Wednesday, February 18, 2009

A View From Jackina Stark's Window!

I am so excited about this interview! Jackina Stark has written her first novel, Tender Grace, and it is absolutely amazing! Well, guess what? The author is pretty special too! I just had to introduce you to this godly lady and let you get to know her! There are more stories on the way, so please enjoy getting to know Jackina, and then follow her career closely! It is sure to be a HUGE blessing!

What has been the most memorable moment on the road to the publication of Tender Grace? How has this been different from other pieces you have written?

I was overwhelmed twenty-five or so years ago when Standard Publishing accepted and subsequently published my first article for take-home magazines. And I was thrilled twenty years ago when a local publishing company asked me to write a non-fiction book on parenting (Framing a Rainbow) and then asked me to compile some of my articles and speeches into a book of essays (Because Love Welcomed Me). (These fledgling and imperfect books are out of print but still available if you Google my name.)

But that can not compare to how I felt when David Horton allowed me to send him and Bethany House Tender Grace (my second try at writing a novel). It was a long five month process from when I sent it to David until Charlene Peterson the vice president of fiction wrote me an email to say they were going to acquire it. I opened that email while I was visiting my daughter in California, and I just sat there staring at her words, reading her short note over and over. “Hey, guys,” I finally said, “come and look at this.” My husband, my daughter, son-in-law, and three grandkids gathered around and just stared at the screen with me. Really, writing a novel is one things, getting a publisher to look at it is another, having them acquire it is still another. As my family and I stared in disbelief at the computer screen, I felt like God was smiling.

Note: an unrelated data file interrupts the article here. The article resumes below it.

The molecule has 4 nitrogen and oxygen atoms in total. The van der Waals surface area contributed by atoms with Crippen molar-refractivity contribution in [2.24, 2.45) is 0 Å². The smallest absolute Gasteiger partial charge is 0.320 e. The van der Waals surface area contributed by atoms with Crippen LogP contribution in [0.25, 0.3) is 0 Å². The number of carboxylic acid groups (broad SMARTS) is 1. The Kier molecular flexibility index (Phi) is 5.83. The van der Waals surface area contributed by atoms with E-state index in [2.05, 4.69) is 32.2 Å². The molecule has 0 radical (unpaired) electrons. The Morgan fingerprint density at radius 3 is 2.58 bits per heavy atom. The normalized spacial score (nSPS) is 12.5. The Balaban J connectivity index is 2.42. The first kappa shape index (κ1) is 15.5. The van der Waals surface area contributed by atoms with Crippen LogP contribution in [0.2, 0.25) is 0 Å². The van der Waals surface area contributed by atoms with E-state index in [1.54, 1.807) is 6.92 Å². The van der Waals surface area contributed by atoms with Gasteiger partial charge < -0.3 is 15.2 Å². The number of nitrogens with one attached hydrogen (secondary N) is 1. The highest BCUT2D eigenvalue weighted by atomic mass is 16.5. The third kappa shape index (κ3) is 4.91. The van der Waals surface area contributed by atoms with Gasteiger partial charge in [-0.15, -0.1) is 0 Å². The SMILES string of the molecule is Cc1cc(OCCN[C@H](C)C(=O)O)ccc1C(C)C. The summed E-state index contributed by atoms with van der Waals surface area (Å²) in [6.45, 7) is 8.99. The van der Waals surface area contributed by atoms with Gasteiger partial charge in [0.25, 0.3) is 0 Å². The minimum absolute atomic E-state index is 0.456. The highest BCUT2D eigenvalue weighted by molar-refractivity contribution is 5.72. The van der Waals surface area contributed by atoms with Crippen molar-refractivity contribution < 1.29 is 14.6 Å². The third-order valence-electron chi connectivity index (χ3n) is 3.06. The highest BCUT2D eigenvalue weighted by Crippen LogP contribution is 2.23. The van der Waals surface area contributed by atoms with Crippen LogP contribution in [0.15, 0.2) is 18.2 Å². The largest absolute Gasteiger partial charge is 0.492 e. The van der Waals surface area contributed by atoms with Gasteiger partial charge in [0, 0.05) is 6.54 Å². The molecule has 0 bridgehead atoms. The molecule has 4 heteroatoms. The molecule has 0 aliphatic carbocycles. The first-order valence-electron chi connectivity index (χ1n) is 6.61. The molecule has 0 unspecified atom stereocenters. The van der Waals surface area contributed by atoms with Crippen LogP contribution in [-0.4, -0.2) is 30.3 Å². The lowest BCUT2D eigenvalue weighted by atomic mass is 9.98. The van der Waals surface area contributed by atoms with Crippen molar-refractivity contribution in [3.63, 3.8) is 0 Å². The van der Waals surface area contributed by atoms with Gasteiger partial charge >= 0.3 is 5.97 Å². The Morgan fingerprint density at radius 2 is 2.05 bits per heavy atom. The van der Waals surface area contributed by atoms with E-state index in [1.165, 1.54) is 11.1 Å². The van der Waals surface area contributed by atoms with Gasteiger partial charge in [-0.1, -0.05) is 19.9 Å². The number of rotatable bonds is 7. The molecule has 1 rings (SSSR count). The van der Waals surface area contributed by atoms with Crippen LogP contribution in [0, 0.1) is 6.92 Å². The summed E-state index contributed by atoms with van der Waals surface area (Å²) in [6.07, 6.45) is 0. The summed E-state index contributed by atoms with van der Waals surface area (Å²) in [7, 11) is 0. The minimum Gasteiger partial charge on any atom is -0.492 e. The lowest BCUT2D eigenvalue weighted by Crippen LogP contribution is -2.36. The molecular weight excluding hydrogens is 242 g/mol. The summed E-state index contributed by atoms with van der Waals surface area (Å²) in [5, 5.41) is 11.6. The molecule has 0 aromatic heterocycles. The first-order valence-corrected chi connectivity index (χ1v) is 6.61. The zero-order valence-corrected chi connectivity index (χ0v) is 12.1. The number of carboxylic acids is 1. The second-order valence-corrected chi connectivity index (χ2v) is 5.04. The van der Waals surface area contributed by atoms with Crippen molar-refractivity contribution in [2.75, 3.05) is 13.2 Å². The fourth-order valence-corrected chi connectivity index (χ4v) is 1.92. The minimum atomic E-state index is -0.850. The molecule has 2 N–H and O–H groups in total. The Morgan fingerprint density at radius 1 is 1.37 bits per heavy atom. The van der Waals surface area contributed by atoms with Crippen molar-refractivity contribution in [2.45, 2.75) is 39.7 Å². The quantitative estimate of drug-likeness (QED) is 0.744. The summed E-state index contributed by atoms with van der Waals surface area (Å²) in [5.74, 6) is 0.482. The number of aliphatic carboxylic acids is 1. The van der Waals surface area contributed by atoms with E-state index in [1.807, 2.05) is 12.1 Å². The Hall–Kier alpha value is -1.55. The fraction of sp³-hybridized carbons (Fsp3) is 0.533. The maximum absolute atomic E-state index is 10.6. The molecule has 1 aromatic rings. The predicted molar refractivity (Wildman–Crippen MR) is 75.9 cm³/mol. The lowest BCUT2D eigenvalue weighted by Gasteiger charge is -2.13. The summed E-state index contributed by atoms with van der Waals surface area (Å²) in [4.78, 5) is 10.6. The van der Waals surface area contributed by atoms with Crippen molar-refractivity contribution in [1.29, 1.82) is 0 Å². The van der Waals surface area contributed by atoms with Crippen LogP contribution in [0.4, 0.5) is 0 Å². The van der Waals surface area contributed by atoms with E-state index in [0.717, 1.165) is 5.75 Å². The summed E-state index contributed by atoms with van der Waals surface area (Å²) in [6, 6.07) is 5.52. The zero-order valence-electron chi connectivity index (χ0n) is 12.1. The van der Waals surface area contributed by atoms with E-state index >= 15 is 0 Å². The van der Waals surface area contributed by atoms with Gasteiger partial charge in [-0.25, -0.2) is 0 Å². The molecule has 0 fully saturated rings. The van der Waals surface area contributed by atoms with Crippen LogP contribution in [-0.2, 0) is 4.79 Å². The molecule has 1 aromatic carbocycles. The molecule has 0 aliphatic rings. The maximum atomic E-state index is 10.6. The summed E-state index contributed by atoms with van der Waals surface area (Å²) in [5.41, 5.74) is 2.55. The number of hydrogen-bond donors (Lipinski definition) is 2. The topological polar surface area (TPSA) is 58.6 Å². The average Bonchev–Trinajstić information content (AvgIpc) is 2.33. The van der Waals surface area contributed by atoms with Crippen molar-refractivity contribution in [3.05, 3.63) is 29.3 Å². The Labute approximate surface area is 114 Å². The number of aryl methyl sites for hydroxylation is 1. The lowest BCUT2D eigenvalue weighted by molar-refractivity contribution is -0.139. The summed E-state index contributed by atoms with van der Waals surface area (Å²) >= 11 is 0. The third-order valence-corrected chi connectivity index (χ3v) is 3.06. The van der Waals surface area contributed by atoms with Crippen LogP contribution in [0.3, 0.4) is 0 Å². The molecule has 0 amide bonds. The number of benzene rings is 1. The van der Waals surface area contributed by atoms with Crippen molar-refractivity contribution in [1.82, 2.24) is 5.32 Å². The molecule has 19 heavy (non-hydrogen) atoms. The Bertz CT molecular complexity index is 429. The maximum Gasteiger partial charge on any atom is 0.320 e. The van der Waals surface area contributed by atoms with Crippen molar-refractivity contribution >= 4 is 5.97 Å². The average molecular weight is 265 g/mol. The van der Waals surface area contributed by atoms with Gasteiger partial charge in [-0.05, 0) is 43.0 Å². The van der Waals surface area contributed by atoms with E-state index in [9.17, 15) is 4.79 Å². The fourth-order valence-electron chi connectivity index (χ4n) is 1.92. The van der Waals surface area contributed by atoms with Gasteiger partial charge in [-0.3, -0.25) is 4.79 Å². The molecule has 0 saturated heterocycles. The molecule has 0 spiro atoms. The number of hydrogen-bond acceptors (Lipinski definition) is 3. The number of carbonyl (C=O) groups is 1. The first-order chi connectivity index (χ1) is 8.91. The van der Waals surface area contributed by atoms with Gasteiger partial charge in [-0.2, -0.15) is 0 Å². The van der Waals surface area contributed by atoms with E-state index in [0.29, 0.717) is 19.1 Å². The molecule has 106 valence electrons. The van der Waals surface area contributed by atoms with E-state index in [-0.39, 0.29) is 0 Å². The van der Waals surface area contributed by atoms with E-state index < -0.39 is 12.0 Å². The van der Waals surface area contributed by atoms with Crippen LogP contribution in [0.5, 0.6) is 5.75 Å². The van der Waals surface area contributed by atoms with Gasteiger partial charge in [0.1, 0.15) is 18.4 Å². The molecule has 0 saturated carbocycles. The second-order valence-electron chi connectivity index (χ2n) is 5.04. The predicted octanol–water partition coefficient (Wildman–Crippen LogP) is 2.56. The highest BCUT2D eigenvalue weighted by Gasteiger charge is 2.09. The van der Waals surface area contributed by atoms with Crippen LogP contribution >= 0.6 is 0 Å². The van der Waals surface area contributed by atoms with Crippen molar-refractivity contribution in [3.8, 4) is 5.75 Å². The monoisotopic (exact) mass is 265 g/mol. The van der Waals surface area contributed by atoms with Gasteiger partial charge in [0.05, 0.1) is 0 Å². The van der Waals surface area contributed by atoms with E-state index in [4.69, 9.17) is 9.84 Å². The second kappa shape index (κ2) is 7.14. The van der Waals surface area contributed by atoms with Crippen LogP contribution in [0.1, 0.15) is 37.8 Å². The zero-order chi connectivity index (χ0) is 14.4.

I absolutely loved the way Audrey went to her husband’s Bible and through the book of John. Truly, she made application in a way I never thought of, but it was very meaningful to me personally. Did this come from your own study of John? Where did this idea originate?

I will never get over being grateful to God for the idea of Tender Grace—for the idea of taking Audrey on a trip and for the idea of her taking Tom’s Bible along, specifically, the book of John. That is my favorite book of the Bible, and I have written from it and given speeches over it many times. I’ve taken a couple of groups I’ve mentored through that gospel as well. Passages have overwhelmed me personally.

I love the passage that introduced the four scriptures that are the sheep Audrey counts when she can’t sleep. “It is I”; Jesus says, “don’t be afraid.” How that phrase has comforted me through the years. But one of my favorite John passages appears near the end of the book where Audrey says she has a new group of sheep to count, the “It’s the Lord” group. I’ve discussed that passage in an article/speech, and audiences have loved it. I knew that had to go in, and it fit perfectly into her trip and her frame of mind when John 21 came around.